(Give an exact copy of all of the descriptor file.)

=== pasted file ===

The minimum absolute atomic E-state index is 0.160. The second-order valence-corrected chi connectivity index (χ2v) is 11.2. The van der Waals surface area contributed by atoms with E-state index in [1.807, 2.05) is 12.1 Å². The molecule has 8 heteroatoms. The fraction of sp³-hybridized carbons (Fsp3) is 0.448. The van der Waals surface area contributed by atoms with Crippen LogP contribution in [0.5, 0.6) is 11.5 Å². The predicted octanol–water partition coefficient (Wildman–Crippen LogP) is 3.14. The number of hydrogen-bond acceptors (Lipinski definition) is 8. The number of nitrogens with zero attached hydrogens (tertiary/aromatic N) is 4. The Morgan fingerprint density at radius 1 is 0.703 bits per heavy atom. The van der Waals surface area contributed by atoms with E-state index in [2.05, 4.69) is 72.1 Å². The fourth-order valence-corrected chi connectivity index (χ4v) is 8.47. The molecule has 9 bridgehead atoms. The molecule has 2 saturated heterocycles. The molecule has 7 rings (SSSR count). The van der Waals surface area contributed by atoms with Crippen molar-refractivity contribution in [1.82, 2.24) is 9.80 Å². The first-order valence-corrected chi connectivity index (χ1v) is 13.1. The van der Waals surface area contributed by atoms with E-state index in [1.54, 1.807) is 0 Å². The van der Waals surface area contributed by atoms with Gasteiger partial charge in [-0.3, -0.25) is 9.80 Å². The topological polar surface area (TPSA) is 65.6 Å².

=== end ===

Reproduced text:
The minimum absolute atomic E-state index is 0.160. The second-order valence-corrected chi connectivity index (χ2v) is 11.2. The van der Waals surface area contributed by atoms with E-state index in [1.807, 2.05) is 12.1 Å². The molecule has 8 heteroatoms. The fraction of sp³-hybridized carbons (Fsp3) is 0.448. The van der Waals surface area contributed by atoms with Crippen LogP contribution in [0.5, 0.6) is 11.5 Å². The predicted octanol–water partition coefficient (Wildman–Crippen LogP) is 3.14. The number of hydrogen-bond acceptors (Lipinski definition) is 8. The number of nitrogens with zero attached hydrogens (tertiary/aromatic N) is 4. The Morgan fingerprint density at radius 1 is 0.703 bits per heavy atom. The van der Waals surface area contributed by atoms with E-state index in [2.05, 4.69) is 72.1 Å². The fourth-order valence-corrected chi connectivity index (χ4v) is 8.47. The molecule has 9 bridgehead atoms. The molecule has 2 saturated heterocycles. The molecule has 7 rings (SSSR count). The van der Waals surface area contributed by atoms with Crippen molar-refractivity contribution in [1.82, 2.24) is 9.80 Å². The first-order valence-corrected chi connectivity index (χ1v) is 13.1. The van der Waals surface area contributed by atoms with E-state index in [1.54, 1.807) is 0 Å². The van der Waals surface area contributed by atoms with Gasteiger partial charge in [-0.3, -0.25) is 9.80 Å². The topological polar surface area (TPSA) is 65.6 Å².